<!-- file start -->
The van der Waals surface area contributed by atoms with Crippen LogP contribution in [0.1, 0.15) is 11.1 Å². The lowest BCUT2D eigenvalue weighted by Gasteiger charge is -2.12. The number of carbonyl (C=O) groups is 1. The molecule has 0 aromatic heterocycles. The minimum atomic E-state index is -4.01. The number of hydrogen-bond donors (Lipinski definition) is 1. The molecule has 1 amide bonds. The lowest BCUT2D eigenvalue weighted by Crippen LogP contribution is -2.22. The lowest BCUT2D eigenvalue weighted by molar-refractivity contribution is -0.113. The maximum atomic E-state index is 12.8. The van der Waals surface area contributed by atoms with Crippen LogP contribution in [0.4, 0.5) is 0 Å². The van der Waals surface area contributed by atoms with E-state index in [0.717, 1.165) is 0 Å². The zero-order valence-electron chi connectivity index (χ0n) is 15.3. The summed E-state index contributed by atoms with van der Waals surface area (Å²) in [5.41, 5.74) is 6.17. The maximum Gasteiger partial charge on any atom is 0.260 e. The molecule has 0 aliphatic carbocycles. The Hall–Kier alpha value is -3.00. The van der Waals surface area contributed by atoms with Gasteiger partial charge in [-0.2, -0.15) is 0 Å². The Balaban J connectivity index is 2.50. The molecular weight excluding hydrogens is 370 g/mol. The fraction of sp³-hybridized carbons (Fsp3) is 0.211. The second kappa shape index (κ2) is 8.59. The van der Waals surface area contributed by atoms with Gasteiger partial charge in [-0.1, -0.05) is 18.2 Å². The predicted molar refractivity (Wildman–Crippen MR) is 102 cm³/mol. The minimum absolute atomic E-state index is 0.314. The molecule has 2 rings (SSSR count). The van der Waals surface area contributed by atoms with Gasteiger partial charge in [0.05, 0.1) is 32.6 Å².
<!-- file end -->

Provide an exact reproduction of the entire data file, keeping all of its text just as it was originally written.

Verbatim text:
The van der Waals surface area contributed by atoms with Crippen LogP contribution in [0.1, 0.15) is 11.1 Å². The lowest BCUT2D eigenvalue weighted by Gasteiger charge is -2.12. The number of carbonyl (C=O) groups is 1. The molecule has 0 aromatic heterocycles. The minimum atomic E-state index is -4.01. The number of hydrogen-bond donors (Lipinski definition) is 1. The molecule has 1 amide bonds. The lowest BCUT2D eigenvalue weighted by Crippen LogP contribution is -2.22. The lowest BCUT2D eigenvalue weighted by molar-refractivity contribution is -0.113. The maximum atomic E-state index is 12.8. The van der Waals surface area contributed by atoms with Crippen LogP contribution in [0.4, 0.5) is 0 Å². The van der Waals surface area contributed by atoms with E-state index in [0.717, 1.165) is 0 Å². The zero-order valence-electron chi connectivity index (χ0n) is 15.3. The summed E-state index contributed by atoms with van der Waals surface area (Å²) in [5.41, 5.74) is 6.17. The maximum Gasteiger partial charge on any atom is 0.260 e. The molecule has 0 aliphatic carbocycles. The Hall–Kier alpha value is -3.00. The van der Waals surface area contributed by atoms with Gasteiger partial charge in [-0.2, -0.15) is 0 Å². The Balaban J connectivity index is 2.50. The molecular weight excluding hydrogens is 370 g/mol. The fraction of sp³-hybridized carbons (Fsp3) is 0.211. The second kappa shape index (κ2) is 8.59. The van der Waals surface area contributed by atoms with Gasteiger partial charge in [-0.1, -0.05) is 18.2 Å². The predicted molar refractivity (Wildman–Crippen MR) is 102 cm³/mol. The minimum absolute atomic E-state index is 0.314. The molecule has 2 rings (SSSR count). The van der Waals surface area contributed by atoms with Gasteiger partial charge in [0.05, 0.1) is 32.6 Å².